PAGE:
If you love dogs and have been thinking about starting a small business in the dog industry, it couldn’t be at a better time. A 2014 study by Packaged Facts, which monitors the pet market and surveys owners to gather data, estimates that pet spending will rise to $8.3 billion per year by 2018 in Canada.
The study also showed that even during times of economic difficulty, pet owners are unwilling to cut corners when it comes to the well-being of their pets. An Ipsos Reid study even found 8 in 10 Canadian pet owners considered their pet a family member, making dog business good business.
If you’ve been thinking of starting a small business in the dog industry, here are some pointers to start you off on the right foot.
Solve a Problem by Thinking Out of the Puppy Box
One of the easiest and efficient ways to think of an idea for a dog product is to make a product that solves an existing problem. For example, Brooke Martin had a dog with severe separation anxiety. She wanted her dog to feel more comfortable when she was away from her, so she founded iCPooch, a video conferencing tool and treat dispenser, where you can speak to your dog from your handheld device and give him a treat wirelessly.
Some great ways to find dog industry problems are to:
- Talk to dog owners about problems they encounter (this can be casually, or formally in focus groups).
- Set up Google Alerts to hear the latest news regarding dogs and scan for common problems.
- Contact dog industry professionals such as groomers, breeders and non-profits etc. and ask them about common problems they encounter.
- Scan through negative Amazon reviews for popular dog products and jot down the issues people complain about
Sniff Around for Clues Using Market Research
Let’s say you want to make a snazzy, polka-dot, GPS locatable dog collar that plays country music hits, Market research can help you figure out if your idea is viable. For example, after market research, you may find that dog owners prefer yellow dog collars that don’t play country music and that a huge retailer is looking to partner with a company that makes collars with technology just like yours.
Market research opens you up to a wealth of knowledge that you would not likely think of, such as finding business opportunities, setting up realistic targets, identifying customers, and developing business strategies. If you don’t do market research, you are mostly depending on luck for business success.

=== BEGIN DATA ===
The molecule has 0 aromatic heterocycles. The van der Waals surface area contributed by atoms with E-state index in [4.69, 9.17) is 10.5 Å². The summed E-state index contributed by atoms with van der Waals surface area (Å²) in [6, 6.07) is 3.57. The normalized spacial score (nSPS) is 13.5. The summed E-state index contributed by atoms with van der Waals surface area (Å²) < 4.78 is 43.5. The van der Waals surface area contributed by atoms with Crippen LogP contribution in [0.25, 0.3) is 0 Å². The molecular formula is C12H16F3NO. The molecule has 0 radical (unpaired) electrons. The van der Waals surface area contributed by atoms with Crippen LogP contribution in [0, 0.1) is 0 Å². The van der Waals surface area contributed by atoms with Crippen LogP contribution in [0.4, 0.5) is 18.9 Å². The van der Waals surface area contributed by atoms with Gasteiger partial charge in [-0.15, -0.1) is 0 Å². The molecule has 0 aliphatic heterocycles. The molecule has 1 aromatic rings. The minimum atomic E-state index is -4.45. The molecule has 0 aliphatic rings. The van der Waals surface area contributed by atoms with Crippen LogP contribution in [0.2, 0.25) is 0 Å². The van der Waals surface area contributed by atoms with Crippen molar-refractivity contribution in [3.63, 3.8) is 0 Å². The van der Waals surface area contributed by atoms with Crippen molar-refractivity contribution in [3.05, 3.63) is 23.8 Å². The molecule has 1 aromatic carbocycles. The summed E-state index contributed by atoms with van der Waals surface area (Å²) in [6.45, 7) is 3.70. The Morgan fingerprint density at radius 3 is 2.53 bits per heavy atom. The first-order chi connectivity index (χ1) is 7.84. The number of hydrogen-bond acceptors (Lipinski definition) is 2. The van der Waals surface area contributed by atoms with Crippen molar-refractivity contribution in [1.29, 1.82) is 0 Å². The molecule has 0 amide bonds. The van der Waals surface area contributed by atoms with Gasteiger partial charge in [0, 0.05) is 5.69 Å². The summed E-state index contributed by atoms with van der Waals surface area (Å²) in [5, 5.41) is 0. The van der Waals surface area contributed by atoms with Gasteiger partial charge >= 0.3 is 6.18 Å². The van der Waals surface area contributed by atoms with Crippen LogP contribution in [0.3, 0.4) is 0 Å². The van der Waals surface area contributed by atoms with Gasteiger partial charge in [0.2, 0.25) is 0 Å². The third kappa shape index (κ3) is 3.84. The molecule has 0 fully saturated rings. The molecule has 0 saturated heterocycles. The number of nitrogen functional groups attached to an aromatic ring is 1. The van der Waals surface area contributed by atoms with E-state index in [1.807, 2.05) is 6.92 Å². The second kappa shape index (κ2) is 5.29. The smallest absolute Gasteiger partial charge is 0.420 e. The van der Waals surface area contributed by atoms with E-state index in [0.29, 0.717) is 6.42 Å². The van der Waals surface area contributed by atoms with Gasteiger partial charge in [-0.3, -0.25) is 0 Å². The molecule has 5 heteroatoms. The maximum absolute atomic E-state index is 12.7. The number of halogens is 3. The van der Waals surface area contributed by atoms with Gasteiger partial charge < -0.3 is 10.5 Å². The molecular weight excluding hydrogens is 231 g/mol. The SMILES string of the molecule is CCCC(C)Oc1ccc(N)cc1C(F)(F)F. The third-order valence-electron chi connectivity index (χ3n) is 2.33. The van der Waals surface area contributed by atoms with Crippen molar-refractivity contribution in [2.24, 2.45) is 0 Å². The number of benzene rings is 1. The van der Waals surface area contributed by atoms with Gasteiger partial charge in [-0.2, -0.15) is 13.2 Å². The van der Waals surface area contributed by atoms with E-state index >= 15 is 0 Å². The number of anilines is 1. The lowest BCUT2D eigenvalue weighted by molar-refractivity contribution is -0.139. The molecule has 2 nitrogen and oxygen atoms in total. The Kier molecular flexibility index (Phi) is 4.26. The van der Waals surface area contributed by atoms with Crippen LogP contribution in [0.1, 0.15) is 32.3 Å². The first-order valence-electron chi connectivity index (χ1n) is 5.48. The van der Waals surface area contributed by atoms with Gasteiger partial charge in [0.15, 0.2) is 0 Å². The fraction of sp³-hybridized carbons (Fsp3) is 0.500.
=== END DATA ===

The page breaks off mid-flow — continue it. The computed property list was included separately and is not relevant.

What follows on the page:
Get A Mentor To Help You Bark Up The Right Tree
Both dogs and humans know venturing into new territory can be intimidating. But when you have someone who’s cleared the dark pathway before, the future can seem a whole lot clearer.
If you are new to the dog industry, one of the easiest ways to double your chances of staying in business past five years is to get a mentor. For example Rikki Cargo is the Founder of the Vancouver-based raw dog treat company Pawsh Chops. She found that her mentor, Praveen Varshney of Varshney Capital Corp., helped her succeed by introducing her to networks and organizations, prepared her to integrate the right strategies and ideas into her business, taught her the art of deal negotiation and recommended her product to his peer group.
Mentors can also introduce you to key contacts for future partnerships, show you blind spots you may be missing in your business, invite you to important industry events and provide you support when you feel alone on your journey.
Want to know more? Take advantage of Small Business BC’s wide selection of seminars for entrepreneurs and small to medium-sized business owners. Space is limited, so don’t miss your chance to register today.
Plus, don’t forget that you can meet one-on-one with an expert to get specific information that applies to your business by booking an appointment with Small Business BC’s Ask the Expert service now.